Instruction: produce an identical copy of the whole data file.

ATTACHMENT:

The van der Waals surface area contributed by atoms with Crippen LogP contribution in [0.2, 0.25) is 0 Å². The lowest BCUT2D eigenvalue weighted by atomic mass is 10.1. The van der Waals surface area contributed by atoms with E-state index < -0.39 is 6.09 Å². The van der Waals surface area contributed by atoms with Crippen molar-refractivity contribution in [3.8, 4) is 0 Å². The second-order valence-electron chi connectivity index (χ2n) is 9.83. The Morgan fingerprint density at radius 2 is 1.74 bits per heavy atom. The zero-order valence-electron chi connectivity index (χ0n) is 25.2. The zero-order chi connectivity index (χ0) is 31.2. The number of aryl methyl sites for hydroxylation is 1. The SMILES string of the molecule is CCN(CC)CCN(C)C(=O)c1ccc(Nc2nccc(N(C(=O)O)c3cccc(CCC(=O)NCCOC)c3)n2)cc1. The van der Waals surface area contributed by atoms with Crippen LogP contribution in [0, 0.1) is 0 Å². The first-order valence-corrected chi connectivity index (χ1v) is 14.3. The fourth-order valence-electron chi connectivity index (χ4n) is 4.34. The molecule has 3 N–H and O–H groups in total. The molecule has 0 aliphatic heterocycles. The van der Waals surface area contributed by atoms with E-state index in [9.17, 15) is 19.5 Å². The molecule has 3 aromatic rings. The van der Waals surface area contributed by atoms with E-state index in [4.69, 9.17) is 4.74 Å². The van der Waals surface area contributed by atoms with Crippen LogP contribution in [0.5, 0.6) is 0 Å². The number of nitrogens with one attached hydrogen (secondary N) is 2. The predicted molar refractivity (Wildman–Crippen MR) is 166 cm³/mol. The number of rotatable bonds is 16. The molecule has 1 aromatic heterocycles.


The van der Waals surface area contributed by atoms with Crippen LogP contribution in [0.2, 0.25) is 0 Å². The lowest BCUT2D eigenvalue weighted by atomic mass is 10.1. The van der Waals surface area contributed by atoms with E-state index < -0.39 is 6.09 Å². The van der Waals surface area contributed by atoms with Crippen molar-refractivity contribution in [3.8, 4) is 0 Å². The second-order valence-electron chi connectivity index (χ2n) is 9.83. The Morgan fingerprint density at radius 2 is 1.74 bits per heavy atom. The zero-order valence-electron chi connectivity index (χ0n) is 25.2. The zero-order chi connectivity index (χ0) is 31.2. The number of aryl methyl sites for hydroxylation is 1. The SMILES string of the molecule is CCN(CC)CCN(C)C(=O)c1ccc(Nc2nccc(N(C(=O)O)c3cccc(CCC(=O)NCCOC)c3)n2)cc1. The van der Waals surface area contributed by atoms with Crippen LogP contribution in [0, 0.1) is 0 Å². The first-order valence-corrected chi connectivity index (χ1v) is 14.3. The fourth-order valence-electron chi connectivity index (χ4n) is 4.34. The molecule has 3 N–H and O–H groups in total. The molecule has 0 aliphatic heterocycles. The van der Waals surface area contributed by atoms with E-state index in [9.17, 15) is 19.5 Å². The molecule has 3 aromatic rings. The van der Waals surface area contributed by atoms with E-state index in [4.69, 9.17) is 4.74 Å². The van der Waals surface area contributed by atoms with Crippen LogP contribution in [0.5, 0.6) is 0 Å². The number of nitrogens with one attached hydrogen (secondary N) is 2. The predicted molar refractivity (Wildman–Crippen MR) is 166 cm³/mol. The number of rotatable bonds is 16. The molecule has 1 aromatic heterocycles.